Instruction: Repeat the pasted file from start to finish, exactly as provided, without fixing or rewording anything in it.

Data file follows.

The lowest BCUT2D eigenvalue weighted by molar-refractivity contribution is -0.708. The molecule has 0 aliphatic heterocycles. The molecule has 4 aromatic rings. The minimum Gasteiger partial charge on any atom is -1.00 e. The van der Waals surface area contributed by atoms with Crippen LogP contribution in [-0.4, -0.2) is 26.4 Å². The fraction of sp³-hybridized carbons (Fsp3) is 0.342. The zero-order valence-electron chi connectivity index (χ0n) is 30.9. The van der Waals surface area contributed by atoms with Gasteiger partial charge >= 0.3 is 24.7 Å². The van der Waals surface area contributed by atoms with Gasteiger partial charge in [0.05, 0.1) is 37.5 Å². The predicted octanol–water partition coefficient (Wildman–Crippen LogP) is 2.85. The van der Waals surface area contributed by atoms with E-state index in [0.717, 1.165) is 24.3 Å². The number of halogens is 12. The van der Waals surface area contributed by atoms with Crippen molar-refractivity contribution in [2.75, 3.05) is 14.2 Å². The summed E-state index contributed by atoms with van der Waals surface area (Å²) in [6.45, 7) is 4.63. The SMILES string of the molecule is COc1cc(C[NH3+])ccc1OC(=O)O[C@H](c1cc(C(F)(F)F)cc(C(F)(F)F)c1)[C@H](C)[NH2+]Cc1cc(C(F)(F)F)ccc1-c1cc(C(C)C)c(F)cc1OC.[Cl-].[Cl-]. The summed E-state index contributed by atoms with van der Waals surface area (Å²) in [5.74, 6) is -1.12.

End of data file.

The lowest BCUT2D eigenvalue weighted by molar-refractivity contribution is -0.708. The molecule has 0 aliphatic heterocycles. The molecule has 4 aromatic rings. The minimum Gasteiger partial charge on any atom is -1.00 e. The van der Waals surface area contributed by atoms with Crippen LogP contribution in [-0.4, -0.2) is 26.4 Å². The fraction of sp³-hybridized carbons (Fsp3) is 0.342. The zero-order valence-electron chi connectivity index (χ0n) is 30.9. The van der Waals surface area contributed by atoms with Gasteiger partial charge >= 0.3 is 24.7 Å². The van der Waals surface area contributed by atoms with Gasteiger partial charge in [0.05, 0.1) is 37.5 Å². The predicted octanol–water partition coefficient (Wildman–Crippen LogP) is 2.85. The van der Waals surface area contributed by atoms with E-state index in [0.717, 1.165) is 24.3 Å². The number of halogens is 12. The van der Waals surface area contributed by atoms with Crippen molar-refractivity contribution in [2.75, 3.05) is 14.2 Å². The summed E-state index contributed by atoms with van der Waals surface area (Å²) in [6.45, 7) is 4.63. The SMILES string of the molecule is COc1cc(C[NH3+])ccc1OC(=O)O[C@H](c1cc(C(F)(F)F)cc(C(F)(F)F)c1)[C@H](C)[NH2+]Cc1cc(C(F)(F)F)ccc1-c1cc(C(C)C)c(F)cc1OC.[Cl-].[Cl-]. The summed E-state index contributed by atoms with van der Waals surface area (Å²) in [5.74, 6) is -1.12.